This guest post comes to us via Jessica Hammond, a photographer, writer, and lifelong equestrian. She loves demystifying photography, reading CanLit, and steeped tea with lavender honey. You can follow her on Twitter and Facebook!
I’m an avid tea drinker. Prairie Berry loose leaf oolong, caramel roobios, blueberry pomegranate white, run-of-the-mill orange pekoe … You name it, I steep it with lavender honey. Being a photographer and a self-proclaimed tea geek, I’m easily enchanted by mugs, teacups, and ceramics to host my delicious nectar into a personalized drinking device. Sure, I own several plain white mugs, but I enjoy my tea the most when it’s steeping in something handcrafted and special.
I’m not the only one who loves handmade cups and mugs. While I haven’t got a clue how to make them, I can spot a good one a mile away. As most Etsy shop owners know, that first impression is a key indicator on your sales, engagement, and overall shop’s success. For folks who are looking to amp up their game and reel in the real tea geeks, I’ve got 3 easy steps to achieve great product photography in your Etsy store!
1. Know your product, know your message
For now, we’ll stick with the tea drinker’s wet dream: the perfect ceramic. These are handmade items (a huge genre of shops on Etsy distinguish themselves as handcrafted or homemade) that have their own message. Photography is, whether we like to admit it or not, an artistic expression. Photography is also one of the biggest ways in which Etsy shop owners have to show off their impressive work. Poor photographs reflect poorly on the product, as well as the effort that has gone into them.
As the maker of mugs, you know your product like the back of your hand. Tea and coffee and the people who drink them are looking for warmth, looking for taste, and they’re looking for an addition to their interior style. They want to display their mugs proudly, along with their stash of looseleaf and herbal teas. They want to be photographed sipping away on their winter chai as its steam curls in the air. The message your photos need to convey, then, are something like warmth, and taste, and style. Things like comfort and intimacy could also play into your message.
2. Build your space
Not many of us have home studios, large umbrellas, and a range of external flashes. That’s okay. You’re a handcrafted tea cup creator, not a photo studio! Whether you’ve got a dSLR, a point-and-shoot, or an iPhone, couple that with your kitchen counter, floor, and a big window? You’re ready to take some photos, my friend.
One of the most important points to remember about product photography is to make it intentional. Whether you want your product to be isolated and on display, or surrounded by complimentary items, images, and symbols, is entirely up to you. But either way, you have to make that decision.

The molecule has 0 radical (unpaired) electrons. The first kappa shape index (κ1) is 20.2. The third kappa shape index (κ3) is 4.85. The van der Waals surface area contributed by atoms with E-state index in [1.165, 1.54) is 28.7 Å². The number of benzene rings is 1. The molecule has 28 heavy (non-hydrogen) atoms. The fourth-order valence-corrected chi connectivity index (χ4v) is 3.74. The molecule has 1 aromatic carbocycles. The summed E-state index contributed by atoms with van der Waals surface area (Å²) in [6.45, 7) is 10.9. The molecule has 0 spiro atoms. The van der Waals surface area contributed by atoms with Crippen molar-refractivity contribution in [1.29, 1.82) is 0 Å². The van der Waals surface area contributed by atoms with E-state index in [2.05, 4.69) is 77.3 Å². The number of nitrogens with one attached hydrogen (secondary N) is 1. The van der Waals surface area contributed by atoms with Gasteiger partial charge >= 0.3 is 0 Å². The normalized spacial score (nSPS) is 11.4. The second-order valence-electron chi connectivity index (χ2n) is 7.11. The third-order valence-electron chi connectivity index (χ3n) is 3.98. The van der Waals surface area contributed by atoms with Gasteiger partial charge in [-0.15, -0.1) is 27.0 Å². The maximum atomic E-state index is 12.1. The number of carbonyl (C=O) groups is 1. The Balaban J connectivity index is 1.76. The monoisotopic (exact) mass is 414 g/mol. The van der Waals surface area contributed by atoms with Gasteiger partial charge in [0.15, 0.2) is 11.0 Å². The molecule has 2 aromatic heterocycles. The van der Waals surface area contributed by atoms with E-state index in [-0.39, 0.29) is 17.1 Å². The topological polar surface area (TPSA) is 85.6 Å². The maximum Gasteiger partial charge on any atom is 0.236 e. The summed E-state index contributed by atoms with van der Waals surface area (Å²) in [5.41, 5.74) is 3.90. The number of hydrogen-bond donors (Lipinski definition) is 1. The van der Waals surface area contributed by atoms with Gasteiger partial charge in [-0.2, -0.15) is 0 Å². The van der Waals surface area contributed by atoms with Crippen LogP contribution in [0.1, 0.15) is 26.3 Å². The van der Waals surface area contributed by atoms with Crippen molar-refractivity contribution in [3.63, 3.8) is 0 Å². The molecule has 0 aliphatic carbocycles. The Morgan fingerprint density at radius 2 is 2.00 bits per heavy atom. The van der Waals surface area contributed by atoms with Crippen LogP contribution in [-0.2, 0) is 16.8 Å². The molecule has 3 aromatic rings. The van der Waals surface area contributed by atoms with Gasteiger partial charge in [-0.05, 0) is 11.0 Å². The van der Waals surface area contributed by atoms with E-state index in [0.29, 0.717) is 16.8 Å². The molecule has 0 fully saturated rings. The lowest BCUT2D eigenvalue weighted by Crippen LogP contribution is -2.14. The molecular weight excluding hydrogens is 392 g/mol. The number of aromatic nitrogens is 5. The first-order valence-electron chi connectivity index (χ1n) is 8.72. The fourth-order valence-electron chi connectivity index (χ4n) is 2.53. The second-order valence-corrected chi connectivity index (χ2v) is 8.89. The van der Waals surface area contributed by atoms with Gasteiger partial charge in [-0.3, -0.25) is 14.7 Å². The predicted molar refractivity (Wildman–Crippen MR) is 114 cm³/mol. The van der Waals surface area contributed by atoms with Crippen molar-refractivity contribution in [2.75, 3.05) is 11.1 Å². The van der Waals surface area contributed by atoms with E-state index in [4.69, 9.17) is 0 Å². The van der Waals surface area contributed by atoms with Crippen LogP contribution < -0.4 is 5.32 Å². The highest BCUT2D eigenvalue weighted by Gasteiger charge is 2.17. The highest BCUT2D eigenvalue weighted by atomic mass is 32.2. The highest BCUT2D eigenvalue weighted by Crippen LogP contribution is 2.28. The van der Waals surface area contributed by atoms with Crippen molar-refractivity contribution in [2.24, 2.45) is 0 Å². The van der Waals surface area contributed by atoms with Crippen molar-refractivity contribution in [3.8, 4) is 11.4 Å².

Start with a few test shots, focusing in on your product. Review the photos and see what’s distracting your eye — are there odd shapes or out-of-place colours in the background? Does the isolated tea cup look lonely and dejected all by itself, or regal and stylish? There’s no requirement stating you need to take The Perfect Shot the first time you do. Mug maker, remember?
3. Set your scene
Don’t be afraid to get stylish. You don’t sell cookies and sugar cubes? That doesn’t mean you can’t include them in your photo! What goes better with tea than sugar, or honey from a label-free jar on a comb, or a splash of milk, or cookies?
Carefully placed piles of loose leaf tea would also compliment your tea cup nicely! When you figure out your message, and you decide what sort of space you need to build, pull together your elements. Maybe you want a collection of wildflowers in a clear jar on the table. Whatever you deem fit, make sure it adds to the scene. Great inspiration for setting the scene would be magazines like Kinfolk, stylist and blogger Beth Kirby, blogger Kelsey Brown, and blogger Sarah Kieffer.
If you’re an Etsy shop owner, you know that first impressions are a key indicator on your sales, engagement, and overall shop’s success. Because of this, you want to make sure you:
1. Know your product and know your message. Picking keywords to describe your product will help you understand your message!
2. Build your space. Whatever you do, make your space intentional!
3. Set your scene. Once you know your message and you’ve built your space, set up your scene using the appropriate style!
Do any of you guys sell physical products? How do you photograph them? Share any tips in the comments!